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Empirical Studies showing that Prices are Correlated with Labour Costs do not Prove the Classical Marxist Labour Theory of Value!

Summary:
I can’t count the number of times some absurd apologists for Marxism cite some paper in my comments section showing prices are correlated with labour costs – as if this proves the classical Marxist labour theory of value.It does no such thing. The Marxist labour theory of value says much more than this.In volume 1 of Capital, the “law of value” expounded there was later described by Marx in these terms: “The assumption that the commodities of the various spheres of production are sold at their value implies, of course, only that their value is the center of gravity around which prices fluctuate, and around which their rise and fall tends to an equilibrium.” (Marx 1909: 208–210). This is something very much more than the simple claim that prices are correlated with labour costs.In fact, Eugen von Böhm-Bawerk gave the right response to the latter view made by Marxists over a century ago: “In various parts of the third volume Marx claims for the law of value that it ‘governs the movement of prices,’ and he considers that this is proved by the fact that where the working time necessary for the production of the commodities decreases, there also prices fall; and that where it increases prices also rise, other circumstances remaining equal.This conclusion also rests on an error of logic so obvious that one wonders Marx did not perceive it himself.

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I can’t count the number of times some absurd apologists for Marxism cite some paper in my comments section showing prices are correlated with labour costs – as if this proves the classical Marxist labour theory of value.

It does no such thing. The Marxist labour theory of value says much more than this.

In volume 1 of Capital, the “law of value” expounded there was later described by Marx in these terms:

“The assumption that the commodities of the various spheres of production are sold at their value implies, of course, only that their value is the center of gravity around which prices fluctuate, and around which their rise and fall tends to an equilibrium.” (Marx 1909: 208–210).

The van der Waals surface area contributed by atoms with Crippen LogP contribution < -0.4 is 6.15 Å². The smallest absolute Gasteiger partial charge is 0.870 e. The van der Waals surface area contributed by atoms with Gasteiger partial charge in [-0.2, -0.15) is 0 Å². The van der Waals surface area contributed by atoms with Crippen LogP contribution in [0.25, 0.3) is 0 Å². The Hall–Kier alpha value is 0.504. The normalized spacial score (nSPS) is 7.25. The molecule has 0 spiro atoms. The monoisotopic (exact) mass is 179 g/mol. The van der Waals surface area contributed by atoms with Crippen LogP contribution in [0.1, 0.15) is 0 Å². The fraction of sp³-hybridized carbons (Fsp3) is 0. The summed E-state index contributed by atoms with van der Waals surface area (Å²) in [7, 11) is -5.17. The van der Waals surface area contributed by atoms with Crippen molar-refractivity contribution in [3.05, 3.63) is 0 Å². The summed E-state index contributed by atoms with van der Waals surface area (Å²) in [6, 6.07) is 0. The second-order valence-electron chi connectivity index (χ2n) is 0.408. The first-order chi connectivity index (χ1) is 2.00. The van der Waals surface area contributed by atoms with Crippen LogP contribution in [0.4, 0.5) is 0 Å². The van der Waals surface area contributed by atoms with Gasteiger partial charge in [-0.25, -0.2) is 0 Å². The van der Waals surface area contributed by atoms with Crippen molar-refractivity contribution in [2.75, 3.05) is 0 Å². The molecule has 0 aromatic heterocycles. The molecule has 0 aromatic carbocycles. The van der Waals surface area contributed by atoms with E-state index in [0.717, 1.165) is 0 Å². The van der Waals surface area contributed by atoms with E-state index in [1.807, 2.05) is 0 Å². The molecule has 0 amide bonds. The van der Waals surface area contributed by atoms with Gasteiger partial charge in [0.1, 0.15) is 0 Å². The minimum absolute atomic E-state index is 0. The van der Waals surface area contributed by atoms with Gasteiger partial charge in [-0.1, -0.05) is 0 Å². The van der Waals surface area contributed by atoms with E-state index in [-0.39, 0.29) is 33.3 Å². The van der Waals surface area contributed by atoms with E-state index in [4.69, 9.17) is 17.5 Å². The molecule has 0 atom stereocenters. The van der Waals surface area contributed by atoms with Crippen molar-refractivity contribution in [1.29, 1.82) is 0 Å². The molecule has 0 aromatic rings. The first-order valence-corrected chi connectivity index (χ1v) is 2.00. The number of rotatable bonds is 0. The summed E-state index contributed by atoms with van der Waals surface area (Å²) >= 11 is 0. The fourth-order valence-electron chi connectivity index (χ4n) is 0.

This is something very much more than the simple claim that prices are correlated with labour costs.

In fact, Eugen von Böhm-Bawerk gave the right response to the latter view made by Marxists over a century ago:

“In various parts of the third volume Marx claims for the law of value that it ‘governs the movement of prices,’ and he considers that this is proved by the fact that where the working time necessary for the production of the commodities decreases, there also prices fall; and that where it increases prices also rise, other circumstances remaining equal.

This conclusion also rests on an error of logic so obvious that one wonders Marx did not perceive it himself. That in the case of ‘other circumstances remaining equal’ prices rise and fall according to the amount of labor expended proves clearly neither more nor less than that labor is one factor in determining prices. It proves, therefore, a fact upon which all the world is agreed, an opinion not peculiar to Marx, but one acknowledged and taught by the classical and ‘vulgar economists.’ But by his law of value Marx had asserted much more.” (Böhm-Bawerk 1949: 39).

The mere citation of empirical studies that show a correlation between hours worked/wage-bill data of workers and prices of commodities does not vindicate Marx.

Prices are correlated with labour costs because labour costs are often a very important component of prices. No sensible person denies this.

But so are energy costs for many industries. And so are non-labour factor input costs. You’d find a correlation there too, especially in capital/energy-intensive industries. Furthermore, if workers demand wage rises without their hours changing we would also find a correlation with prices.

BIBLIOGRAPHY
Böhm-Bawerk, Eugen von. 1949. “Karl Marx and the Close of His System,” in Paul. M. Sweezy (ed.), Karl Marx and the Close of His System and Böhm-Bawerk’s Criticism of Marx. August M. Kelley, New York. 3–120.

Marx, Karl. 1909. Capital. A Critique of Political Economy (vol. 3; trans. Ernst Untermann from 1st German edn.). Charles H. Kerr & Co., Chicago.

Lord Keynes
Realist Left social democrat, left wing, blogger, Post Keynesian in economics, but against the regressive left, against Postmodernism, against Marxism

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